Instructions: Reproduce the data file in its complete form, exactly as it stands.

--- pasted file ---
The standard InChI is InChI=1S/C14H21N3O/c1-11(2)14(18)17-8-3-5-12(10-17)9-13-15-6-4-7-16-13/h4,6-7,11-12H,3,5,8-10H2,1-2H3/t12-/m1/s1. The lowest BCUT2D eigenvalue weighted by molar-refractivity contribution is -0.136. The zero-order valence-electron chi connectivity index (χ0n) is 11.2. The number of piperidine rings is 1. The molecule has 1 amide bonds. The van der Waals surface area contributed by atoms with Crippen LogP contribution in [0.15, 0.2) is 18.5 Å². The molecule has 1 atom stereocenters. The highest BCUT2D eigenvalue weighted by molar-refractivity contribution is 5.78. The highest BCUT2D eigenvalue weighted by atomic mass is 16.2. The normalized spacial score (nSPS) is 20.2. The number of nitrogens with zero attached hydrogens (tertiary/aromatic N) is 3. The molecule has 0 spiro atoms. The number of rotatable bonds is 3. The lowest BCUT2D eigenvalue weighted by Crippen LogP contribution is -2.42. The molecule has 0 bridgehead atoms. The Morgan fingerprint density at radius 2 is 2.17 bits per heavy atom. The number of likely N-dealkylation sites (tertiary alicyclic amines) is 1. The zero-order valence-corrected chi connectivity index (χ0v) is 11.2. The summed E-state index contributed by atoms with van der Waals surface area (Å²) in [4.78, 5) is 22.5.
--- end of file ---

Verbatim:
The standard InChI is InChI=1S/C14H21N3O/c1-11(2)14(18)17-8-3-5-12(10-17)9-13-15-6-4-7-16-13/h4,6-7,11-12H,3,5,8-10H2,1-2H3/t12-/m1/s1. The lowest BCUT2D eigenvalue weighted by molar-refractivity contribution is -0.136. The zero-order valence-electron chi connectivity index (χ0n) is 11.2. The number of piperidine rings is 1. The molecule has 1 amide bonds. The van der Waals surface area contributed by atoms with Crippen LogP contribution in [0.15, 0.2) is 18.5 Å². The molecule has 1 atom stereocenters. The highest BCUT2D eigenvalue weighted by molar-refractivity contribution is 5.78. The highest BCUT2D eigenvalue weighted by atomic mass is 16.2. The normalized spacial score (nSPS) is 20.2. The number of nitrogens with zero attached hydrogens (tertiary/aromatic N) is 3. The molecule has 0 spiro atoms. The number of rotatable bonds is 3. The lowest BCUT2D eigenvalue weighted by Crippen LogP contribution is -2.42. The molecule has 0 bridgehead atoms. The Morgan fingerprint density at radius 2 is 2.17 bits per heavy atom. The number of likely N-dealkylation sites (tertiary alicyclic amines) is 1. The zero-order valence-corrected chi connectivity index (χ0v) is 11.2. The summed E-state index contributed by atoms with van der Waals surface area (Å²) in [4.78, 5) is 22.5.